Senators Urge OIG to Review PODs

Margaret Dick Tocknell, for HealthLeaders Media , June 13, 2011

The legality of physician-owned distributorships or PODs, a growing part of the medical device industry, has come under the scrutiny of the Senate Finance Committee.

Typically, medical devices are sold to hospitals or surgery centers through manufacturer representatives. In a POD the physician-investor serves as a middleman between the manufacturer and the hospital or surgery facility.

The Senate Finance committee issued a report, Physician-Owned Distributors: An Overview of Key Issues and Potential Areas for Congressional Oversight, examining the structure and activities of PODs within the medical device supply chain. The committee is concerned that PODS may exist for no other reason than to give physician investors the opportunity to profit from the sale and utilization of the medical devices they use for their patients and sell to hospitals.

In a letter dated June 9, a bipartisan group of five senators headed by Sen. Orrin Hatch (R-Utah) asked Donald R. Levinson, Inspector General of the Department of Health and Human Services, to conduct an inquiry to determine "how these arrangements square with federal law."

Joining Sen. Hatch in seeking an investigation are Max Baucus (D- Mont.), who chairs the Senate Finance Committee, Bob Corker (R-Tenn.), Charles Grassley (R-Iowa) and Sen. Herb Kohl (D-Wis.) The senators asked CMS to respond by July 15 and set Aug. 12 as the deadline to receive a report from the Inspector General.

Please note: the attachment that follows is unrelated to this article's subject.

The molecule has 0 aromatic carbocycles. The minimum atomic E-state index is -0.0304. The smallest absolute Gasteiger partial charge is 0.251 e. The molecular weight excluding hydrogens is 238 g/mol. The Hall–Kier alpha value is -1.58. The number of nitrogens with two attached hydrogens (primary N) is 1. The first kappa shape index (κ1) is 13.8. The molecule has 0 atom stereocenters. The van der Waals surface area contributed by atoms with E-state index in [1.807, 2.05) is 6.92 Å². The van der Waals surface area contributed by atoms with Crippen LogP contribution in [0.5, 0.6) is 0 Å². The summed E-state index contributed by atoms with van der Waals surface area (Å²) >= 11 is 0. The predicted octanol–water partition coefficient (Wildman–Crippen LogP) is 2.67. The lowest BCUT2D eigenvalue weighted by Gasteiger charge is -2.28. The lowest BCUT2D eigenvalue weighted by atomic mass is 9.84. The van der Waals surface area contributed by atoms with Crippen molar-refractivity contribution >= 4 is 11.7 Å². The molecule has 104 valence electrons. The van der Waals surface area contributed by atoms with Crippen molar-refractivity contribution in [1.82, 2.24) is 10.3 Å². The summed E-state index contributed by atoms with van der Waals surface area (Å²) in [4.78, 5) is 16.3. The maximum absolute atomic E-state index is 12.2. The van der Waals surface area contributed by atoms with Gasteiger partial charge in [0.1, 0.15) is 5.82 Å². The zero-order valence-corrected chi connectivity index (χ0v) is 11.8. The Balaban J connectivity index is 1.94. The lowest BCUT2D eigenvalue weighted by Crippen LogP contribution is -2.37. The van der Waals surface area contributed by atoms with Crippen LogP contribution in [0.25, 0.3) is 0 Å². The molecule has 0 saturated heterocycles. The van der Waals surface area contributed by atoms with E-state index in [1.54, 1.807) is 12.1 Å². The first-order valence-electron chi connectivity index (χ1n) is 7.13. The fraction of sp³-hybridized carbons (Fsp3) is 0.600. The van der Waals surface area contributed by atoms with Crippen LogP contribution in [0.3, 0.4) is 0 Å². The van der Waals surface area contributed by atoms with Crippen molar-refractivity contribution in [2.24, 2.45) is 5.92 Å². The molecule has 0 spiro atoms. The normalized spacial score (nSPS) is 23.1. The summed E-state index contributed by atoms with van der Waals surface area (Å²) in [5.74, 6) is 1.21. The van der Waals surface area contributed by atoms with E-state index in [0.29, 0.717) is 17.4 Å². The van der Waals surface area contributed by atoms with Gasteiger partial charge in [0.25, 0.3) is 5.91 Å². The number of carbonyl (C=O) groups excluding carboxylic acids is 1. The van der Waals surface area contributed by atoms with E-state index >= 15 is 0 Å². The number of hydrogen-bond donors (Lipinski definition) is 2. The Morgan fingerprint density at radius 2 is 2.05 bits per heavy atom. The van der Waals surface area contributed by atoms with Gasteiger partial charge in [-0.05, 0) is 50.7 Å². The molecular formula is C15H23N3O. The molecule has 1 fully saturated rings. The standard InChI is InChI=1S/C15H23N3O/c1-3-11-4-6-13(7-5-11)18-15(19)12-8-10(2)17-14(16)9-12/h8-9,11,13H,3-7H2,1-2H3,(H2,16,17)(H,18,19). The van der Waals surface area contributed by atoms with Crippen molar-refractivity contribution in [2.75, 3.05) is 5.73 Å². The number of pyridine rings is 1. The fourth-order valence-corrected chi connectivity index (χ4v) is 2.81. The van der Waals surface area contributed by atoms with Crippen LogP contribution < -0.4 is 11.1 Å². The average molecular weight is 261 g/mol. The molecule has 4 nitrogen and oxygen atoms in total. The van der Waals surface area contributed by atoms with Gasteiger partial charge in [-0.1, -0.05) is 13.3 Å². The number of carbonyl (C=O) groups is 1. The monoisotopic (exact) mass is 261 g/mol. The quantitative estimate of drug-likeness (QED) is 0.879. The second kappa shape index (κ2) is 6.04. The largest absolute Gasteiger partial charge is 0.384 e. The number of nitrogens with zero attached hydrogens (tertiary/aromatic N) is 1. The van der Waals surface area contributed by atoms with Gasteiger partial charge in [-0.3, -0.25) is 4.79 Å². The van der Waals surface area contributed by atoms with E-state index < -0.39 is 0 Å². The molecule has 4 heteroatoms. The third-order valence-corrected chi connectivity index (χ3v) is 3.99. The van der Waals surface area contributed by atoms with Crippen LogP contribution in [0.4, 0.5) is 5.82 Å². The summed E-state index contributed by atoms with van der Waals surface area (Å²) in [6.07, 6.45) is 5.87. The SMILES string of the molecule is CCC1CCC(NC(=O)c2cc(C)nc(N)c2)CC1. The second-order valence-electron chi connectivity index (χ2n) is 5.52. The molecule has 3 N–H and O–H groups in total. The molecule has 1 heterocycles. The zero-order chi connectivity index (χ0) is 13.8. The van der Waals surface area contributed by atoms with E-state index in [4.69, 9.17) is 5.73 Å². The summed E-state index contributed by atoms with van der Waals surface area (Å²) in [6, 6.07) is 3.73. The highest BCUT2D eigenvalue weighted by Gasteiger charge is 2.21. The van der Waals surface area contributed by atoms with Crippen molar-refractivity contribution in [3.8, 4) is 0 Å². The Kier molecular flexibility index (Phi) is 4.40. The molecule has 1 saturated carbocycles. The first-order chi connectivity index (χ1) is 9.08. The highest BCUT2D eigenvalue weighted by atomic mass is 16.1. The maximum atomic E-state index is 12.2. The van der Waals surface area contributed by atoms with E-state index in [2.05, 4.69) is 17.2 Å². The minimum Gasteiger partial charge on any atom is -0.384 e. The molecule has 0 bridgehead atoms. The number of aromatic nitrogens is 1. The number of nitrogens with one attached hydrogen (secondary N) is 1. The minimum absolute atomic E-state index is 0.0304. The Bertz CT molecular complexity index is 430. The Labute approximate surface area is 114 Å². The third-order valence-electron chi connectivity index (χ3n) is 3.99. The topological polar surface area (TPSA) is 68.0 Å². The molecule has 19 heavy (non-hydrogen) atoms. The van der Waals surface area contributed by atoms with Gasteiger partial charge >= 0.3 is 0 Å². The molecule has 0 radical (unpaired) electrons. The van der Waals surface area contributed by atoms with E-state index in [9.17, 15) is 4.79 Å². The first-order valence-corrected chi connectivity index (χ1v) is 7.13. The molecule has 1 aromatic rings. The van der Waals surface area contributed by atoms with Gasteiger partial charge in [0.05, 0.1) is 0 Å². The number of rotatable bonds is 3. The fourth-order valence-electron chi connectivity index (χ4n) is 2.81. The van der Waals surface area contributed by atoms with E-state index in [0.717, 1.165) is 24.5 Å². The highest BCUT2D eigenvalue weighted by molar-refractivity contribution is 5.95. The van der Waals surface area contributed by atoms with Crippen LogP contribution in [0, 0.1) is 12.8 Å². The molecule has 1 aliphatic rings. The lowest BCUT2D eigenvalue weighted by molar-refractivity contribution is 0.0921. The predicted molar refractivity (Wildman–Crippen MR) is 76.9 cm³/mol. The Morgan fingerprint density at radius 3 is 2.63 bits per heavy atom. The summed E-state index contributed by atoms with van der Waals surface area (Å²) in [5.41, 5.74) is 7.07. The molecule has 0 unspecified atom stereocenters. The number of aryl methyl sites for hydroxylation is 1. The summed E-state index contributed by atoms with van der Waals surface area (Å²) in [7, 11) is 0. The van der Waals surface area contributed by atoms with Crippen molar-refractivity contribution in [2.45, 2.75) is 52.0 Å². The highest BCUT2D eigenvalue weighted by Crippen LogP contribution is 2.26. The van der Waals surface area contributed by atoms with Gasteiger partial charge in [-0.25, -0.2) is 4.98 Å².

The group also sent a letter dated June 9 to Donald Berwick, M.D., administrator of the Centers for Medicare & Medicaid Services, requesting that CMS address PODs as it finalizes reporting requirements for the Patient Payments Sunshine Act and rules for accountable care organizations. The letters were accompanied by the report prepared by Senate Finance Committee staff.

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1 comments on "Senators Urge OIG to Review PODs"

Barry Portugal (6/13/2011 at 10:18 AM)
POD's are just the tip of the iceberg. Many gastroenterologists, urologists, and dermatologists have organized histology specimen processing laboratories in their offices with the only goal of generating additional cash flow. A recent ACLA study found that the number of specimens per biopsy ordered in physician office settings are much higher than when ordered in a hospital outpatient setting. The OIG should recommend that the Stark "in-office exemption" be eliminated so patients and their insurance companies can stop paying for exorbitant biopsy fees when performed in physician office settings.




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